My office chair and inheriting stocks - opinion

Many of us find it psychologically difficult to admit that we have picked the wrong stock. It’s hard for us to say that we made a mistake.

Calculating taxes (photo credit: INGIMAGE)
Calculating taxes
(photo credit: INGIMAGE)

“We Jews have a special attachment to the Book. The study of page after page in tomes yellowing with age was obligatory.”  – Theodore Bikel

I like to refer to it as being consistent and dependable, but others would argue that I am not a big fan of change. For the last 26 years I have lived in 4 apartments all within 25 m. of each other. I sing the same Shabbat tunes at each meal week after week, have bought the same pair of New Balance cross-trainers for many years, etc. The list goes on and on. I am sure my beloved wife and children could add more items than I care to think about. In fact last week we met with a caterer to plan an upcoming Shabbat celebration and he suggested serving platters of sushi. I was actually offended at the suggestion and said: “No the pink salmon and white herring will be just fine. We eat herring at a Kiddush, not sushi!”

Earlier this week I had a “change” trauma. After much nudging, both subtle and more forceful by both work colleagues and the aforementioned family members, I gave in and bought new office furniture. Included in the purchase was buying myself a new office chair. I had a very emotional and tearful goodbye with my old chair, which was basically down to just a bare seat and swivel which I had since I opened my company 12-and-a-half years ago. But lest you think I am a new man, don’t fret, I bought the exact same model that I had! This whole new chair business reminded me of the episode of All in the Family where Mike accidentally breaks Archie Bunker’s favorite chair.

Edith: “[after finding out his chair broke, Archie throws a tantrum and lays across the dining room table] Archie you better be careful, I mean you weren’t this upset when you lost your father.”

Archie: “I didn’t sit on my father for 28 years!”

HOW DO YOU plan an inheritance? (credit: REUTERS)HOW DO YOU plan an inheritance? (credit: REUTERS)

Recently a new client opened an account with me after receiving an inheritance. He transferred this inherited portfolio from a well-known brokerage firm. We sat down to review his current holdings and adjust the portfolio. Some of the client’s stocks were showing large losses. However, he explained that since he had received them as an inheritance, he felt awkward about selling them. He felt attached to them and didn’t think they should be sold. He then said he realized that such emotions were not a great way to base investments, and he decided to wait for them to move back up to the price for which his recently deceased father had bought them. Then, he would sell them.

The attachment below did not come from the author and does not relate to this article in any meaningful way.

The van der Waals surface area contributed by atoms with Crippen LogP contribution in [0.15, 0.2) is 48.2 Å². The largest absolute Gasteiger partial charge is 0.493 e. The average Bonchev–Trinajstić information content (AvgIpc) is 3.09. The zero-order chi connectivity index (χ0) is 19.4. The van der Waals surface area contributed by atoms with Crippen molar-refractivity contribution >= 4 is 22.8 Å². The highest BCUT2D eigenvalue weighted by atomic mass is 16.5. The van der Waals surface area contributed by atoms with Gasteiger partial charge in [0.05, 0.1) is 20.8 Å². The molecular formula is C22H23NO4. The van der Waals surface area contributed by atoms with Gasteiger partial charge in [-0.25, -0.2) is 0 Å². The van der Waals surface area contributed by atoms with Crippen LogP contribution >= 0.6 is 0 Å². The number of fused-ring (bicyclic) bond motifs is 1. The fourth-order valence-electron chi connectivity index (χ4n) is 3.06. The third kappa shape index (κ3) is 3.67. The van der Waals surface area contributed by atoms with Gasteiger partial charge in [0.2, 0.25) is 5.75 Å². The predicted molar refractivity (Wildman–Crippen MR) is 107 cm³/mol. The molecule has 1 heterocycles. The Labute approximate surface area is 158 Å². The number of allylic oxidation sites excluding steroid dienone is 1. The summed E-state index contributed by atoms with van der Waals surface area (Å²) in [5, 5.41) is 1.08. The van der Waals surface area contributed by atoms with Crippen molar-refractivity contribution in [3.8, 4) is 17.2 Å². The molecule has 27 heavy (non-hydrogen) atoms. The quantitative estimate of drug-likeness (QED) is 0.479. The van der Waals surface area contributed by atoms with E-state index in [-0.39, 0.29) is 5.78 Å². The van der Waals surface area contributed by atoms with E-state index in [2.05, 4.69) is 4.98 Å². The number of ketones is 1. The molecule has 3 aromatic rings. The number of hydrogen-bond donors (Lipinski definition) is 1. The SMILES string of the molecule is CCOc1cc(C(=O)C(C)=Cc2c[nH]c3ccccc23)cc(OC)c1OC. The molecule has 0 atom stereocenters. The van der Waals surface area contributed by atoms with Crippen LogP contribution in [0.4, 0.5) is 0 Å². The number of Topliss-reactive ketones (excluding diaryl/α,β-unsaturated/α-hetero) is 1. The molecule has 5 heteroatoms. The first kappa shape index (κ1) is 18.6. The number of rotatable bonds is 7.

This is a very common scenario. Children often refuse to make changes to a portfolio that they have received as an inheritance. Very often, this is due to sentimental reasons. In other cases, investors stick with a losing position for years in the hope that it will return to the original price they paid for it. As I have mentioned numerous times, Rabbi Moskowitz, my high school rabbi, used to say: “Don’t let emotions get in the way of your thinking process.”

Don’t think that this is just about inheritance. Often investors get a “hot” tip from a friend, do some research, and decide to invest because it seems like an obvious winner. But when you go online and check the stock price, you see that it’s dropped. So you decide to follow the policy of being patient. As time goes by, you keep checking, but the stock keeps dropping. Eventually, you become living proof of the old adage that patience is a virtue. The stock market may be moving up, but you are stuck with a loser.

Many of us find it psychologically difficult to admit that we have picked the wrong stock. It’s hard for us to say that we made a mistake.

Very often, the longer you hold onto an under-performer, the more money it costs. The reason for this is that the investor could have put her funds into something that actually made money. Therefore, stubbornly holding onto a losing stock will only cause financial harm. In economics, this situation is referred to as opportunity cost. Opportunity cost is defined as the cost of an alternative that must be forgone in order to pursue a certain action, or the benefits that could be received from taking an alternative action.

It’s one thing to hold onto a broken down chair. It’s another to stubbornly lose money because of some emotional attachment to a stock. Take some time to review your portfolio and reassess if you are holding positions because of rational, business growth reasons or whether your holdings are based solely on some emotional attachment. If it’s the latter, you may want to think about making a change.

The information contained in this article reflects the opinion of the author and not necessarily the opinion of Portfolio Resources Group, Inc. or its affiliates.

Aaron Katsman is the author of Retirement GPS: How to Navigate Your Way to A Secure Financial Future with Global Investing. www.gpsinvestor.com; [email protected]